In absence of adequate oxygen supply and trained staff in the district hospitals of Kashmir, the tertiary care facilities in Srinagar are struggling to keep coronavirus-infected breathing.
“We are getting patients who could otherwise be managed at peripheral hospitals,” a doctor at Chest Disease Hospital, Srinagar said.
He said the hospital was already running short of beds, and unnecessary referrals were further complicating the things.
A doctor at SMHS Hospital suggested that only those patients who are in need of very high oxygen requirement and ventilation should be referred to the hospital.
“Around 50 percent of the burden on tertiary care hospitals will ease if patients requiring normal oxygen supply or even slightly higher are managed at peripheral hospitals,” he said. A doctor at SKIMS said that the second wave of COVID-19 was yet to peak and the doctors in tertiary care hospitals were already finding it difficult to keep patients breathing in absence of oxygen supply beds. Shopian district hospital in south Kashmir is still without an oxygen plant. “We have six oxygen concentrators at our disposal but don’t have high-flow oxygen facility,” Medical Superintendent (MS) of District Hospital Shopian, Dr Muhamad Ismail said.
A medic said the respiratory ailment and pneumonia patients were at times being managed by concentrators but preferably referred to other facilities and Srinagar hospitals for want of oxygen supply. “The hospital these days does not admit COVID-19 patients at all,” he said. In District Hospital Kulgam, the plant set up six years back was made operational only a few months ago. However, it has inadequate oxygen points and a capacity of only 350 liters per minute (Lpm). “The oxygen supply is not sufficient and patients needing slightly higher flow are referred to Srinagar hospitals,” a medic said.
Medical Superintendent (MS) of District Hospital Kulgam, Dr Muzafar Zargar said that they have sufficient number of beds with oxygen supply.
“Within a week, we will get 1000 Lpm capacity high-flow oxygen supply,” he said.
Another doctor said that as the plant remained non-functional for five years, the hospital administration did not shift medical wards, surgical wards, casualty and other wards to the new building inaugurated a decade ago. However, Zargar said that the new building had now been specifically designated for COVID-19. The scenario in district hospital Pulwama is no different. “There are inadequate oxygen supply beds that too of low capacity. So, most of the people requiring respiratory support are directly referred to Srinagar hospitals,” a medic said.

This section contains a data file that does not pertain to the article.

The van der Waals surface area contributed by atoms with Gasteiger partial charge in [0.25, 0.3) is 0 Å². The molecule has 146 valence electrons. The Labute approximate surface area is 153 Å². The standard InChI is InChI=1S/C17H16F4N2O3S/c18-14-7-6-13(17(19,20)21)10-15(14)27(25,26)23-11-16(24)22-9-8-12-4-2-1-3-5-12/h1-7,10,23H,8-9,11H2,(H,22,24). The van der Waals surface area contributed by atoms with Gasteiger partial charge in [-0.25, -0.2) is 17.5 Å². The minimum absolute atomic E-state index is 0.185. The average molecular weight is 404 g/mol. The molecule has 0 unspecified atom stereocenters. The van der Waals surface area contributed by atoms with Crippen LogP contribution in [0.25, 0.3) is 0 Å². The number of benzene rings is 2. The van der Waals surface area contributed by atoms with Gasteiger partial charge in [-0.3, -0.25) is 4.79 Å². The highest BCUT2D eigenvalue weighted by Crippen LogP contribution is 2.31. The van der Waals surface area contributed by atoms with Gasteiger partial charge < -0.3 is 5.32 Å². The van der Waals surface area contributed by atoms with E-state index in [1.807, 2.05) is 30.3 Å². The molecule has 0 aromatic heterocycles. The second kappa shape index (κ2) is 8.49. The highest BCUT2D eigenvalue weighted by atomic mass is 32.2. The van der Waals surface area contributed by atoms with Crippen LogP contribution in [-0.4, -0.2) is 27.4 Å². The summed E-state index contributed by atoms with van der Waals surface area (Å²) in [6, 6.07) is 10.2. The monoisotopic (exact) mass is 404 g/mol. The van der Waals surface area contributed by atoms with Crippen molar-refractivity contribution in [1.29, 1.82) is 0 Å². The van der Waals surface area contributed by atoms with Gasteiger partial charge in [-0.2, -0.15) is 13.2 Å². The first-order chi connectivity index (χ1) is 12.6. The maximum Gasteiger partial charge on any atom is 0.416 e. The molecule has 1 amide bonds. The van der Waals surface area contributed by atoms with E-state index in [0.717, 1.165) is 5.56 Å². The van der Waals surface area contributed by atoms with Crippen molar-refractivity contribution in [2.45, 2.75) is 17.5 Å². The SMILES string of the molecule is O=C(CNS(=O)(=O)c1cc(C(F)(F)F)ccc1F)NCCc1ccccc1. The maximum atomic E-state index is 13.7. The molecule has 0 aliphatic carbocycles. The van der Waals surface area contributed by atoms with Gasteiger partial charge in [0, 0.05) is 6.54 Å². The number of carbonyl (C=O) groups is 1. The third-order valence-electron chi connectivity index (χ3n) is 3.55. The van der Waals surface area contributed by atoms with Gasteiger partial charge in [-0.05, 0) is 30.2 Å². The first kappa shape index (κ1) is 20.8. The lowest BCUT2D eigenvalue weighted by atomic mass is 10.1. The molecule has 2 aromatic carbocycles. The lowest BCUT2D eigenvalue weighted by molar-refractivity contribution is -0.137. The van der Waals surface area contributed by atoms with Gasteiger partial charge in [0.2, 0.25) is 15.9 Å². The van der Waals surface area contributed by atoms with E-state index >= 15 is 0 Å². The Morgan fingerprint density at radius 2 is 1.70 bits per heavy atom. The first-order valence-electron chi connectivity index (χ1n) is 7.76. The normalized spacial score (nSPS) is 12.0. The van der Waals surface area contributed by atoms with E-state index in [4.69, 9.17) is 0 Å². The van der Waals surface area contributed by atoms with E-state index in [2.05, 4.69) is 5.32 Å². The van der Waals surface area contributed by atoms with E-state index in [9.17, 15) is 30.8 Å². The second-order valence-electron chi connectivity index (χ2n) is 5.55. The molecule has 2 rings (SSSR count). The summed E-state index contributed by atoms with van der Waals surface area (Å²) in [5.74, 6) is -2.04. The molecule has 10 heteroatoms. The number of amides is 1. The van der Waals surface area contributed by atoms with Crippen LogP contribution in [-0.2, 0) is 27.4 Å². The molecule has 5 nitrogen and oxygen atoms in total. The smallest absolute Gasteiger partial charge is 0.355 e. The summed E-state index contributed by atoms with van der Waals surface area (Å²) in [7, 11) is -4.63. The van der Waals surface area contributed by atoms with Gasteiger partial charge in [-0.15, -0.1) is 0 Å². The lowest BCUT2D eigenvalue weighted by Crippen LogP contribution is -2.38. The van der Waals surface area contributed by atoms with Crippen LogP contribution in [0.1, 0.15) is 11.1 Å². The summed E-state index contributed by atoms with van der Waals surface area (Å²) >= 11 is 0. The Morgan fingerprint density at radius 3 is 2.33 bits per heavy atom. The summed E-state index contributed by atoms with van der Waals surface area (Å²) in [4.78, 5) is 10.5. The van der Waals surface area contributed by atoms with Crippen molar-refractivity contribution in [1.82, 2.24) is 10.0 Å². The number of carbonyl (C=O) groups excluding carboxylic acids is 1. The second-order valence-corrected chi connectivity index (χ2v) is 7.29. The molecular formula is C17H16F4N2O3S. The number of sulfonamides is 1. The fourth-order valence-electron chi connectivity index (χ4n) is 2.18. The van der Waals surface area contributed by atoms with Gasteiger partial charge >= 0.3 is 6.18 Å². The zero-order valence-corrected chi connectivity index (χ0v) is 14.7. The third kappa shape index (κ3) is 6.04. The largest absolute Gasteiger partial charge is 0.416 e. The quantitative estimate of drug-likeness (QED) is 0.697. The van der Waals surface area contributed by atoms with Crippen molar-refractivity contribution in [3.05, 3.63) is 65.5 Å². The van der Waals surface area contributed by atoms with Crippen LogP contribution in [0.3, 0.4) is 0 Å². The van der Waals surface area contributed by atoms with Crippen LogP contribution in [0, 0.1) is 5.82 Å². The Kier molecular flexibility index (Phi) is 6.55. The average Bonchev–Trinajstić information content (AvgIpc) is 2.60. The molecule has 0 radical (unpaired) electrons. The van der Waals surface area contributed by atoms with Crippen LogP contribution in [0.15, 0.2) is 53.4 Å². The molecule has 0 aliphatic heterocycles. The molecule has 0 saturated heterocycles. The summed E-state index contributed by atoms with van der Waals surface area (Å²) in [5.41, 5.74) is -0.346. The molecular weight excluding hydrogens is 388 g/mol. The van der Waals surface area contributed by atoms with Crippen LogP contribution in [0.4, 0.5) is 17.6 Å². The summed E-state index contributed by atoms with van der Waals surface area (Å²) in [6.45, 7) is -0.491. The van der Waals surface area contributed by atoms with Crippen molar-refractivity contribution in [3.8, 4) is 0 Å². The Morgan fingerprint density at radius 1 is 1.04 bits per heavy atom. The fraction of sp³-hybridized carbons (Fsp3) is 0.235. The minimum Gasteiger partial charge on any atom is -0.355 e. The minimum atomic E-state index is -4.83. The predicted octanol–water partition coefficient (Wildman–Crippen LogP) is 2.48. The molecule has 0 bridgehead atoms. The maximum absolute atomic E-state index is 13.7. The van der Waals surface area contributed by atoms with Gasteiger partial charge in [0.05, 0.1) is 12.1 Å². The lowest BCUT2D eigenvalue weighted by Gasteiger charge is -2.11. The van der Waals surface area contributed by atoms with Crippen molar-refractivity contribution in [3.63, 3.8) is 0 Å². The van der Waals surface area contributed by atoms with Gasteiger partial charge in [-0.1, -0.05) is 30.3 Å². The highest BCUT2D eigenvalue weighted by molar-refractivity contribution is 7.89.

In the 250-bedded GMC Anantnag Hospital, doctors said only 30 beds had high-flow (350 Lpm) oxygen supplying points and 20 normal flow.
“There is no high flow oxygen supply even in the 20 bedded isolation ward of the hospitalcrammed in an old building,” a medic said. “The COVID-19 positive patients have to rely on manifold supply cylinders.”
He suggested that the isolation wards be shifted to medicine wards again and already available oxygen points there be augmented. “As the patient rush increases, the pneumonia patients have to wait for hours together to get the much-needed oxygen supply,” the medic said. Medical Superintendent (MS), GMC Anantnag Dr Iqbal said the plant is being augmented to 1000 Lpm.
“The process to install two more high-flow oxygen plants (1000 Lpm) is on,” he said. Dr Iqbal said that the hospital also has more than 100 bulk oxygen concentrators at its disposal.
A health official said the hospitals had failed to hire the trained manpower to run the oxygen plants (low, normal and high flow) even a year after the outbreak of pandemic.
“Augmenting high flow oxygen supply in hospitals will help reduce the mortality rate due to COVID-19 virus,” the doctors said.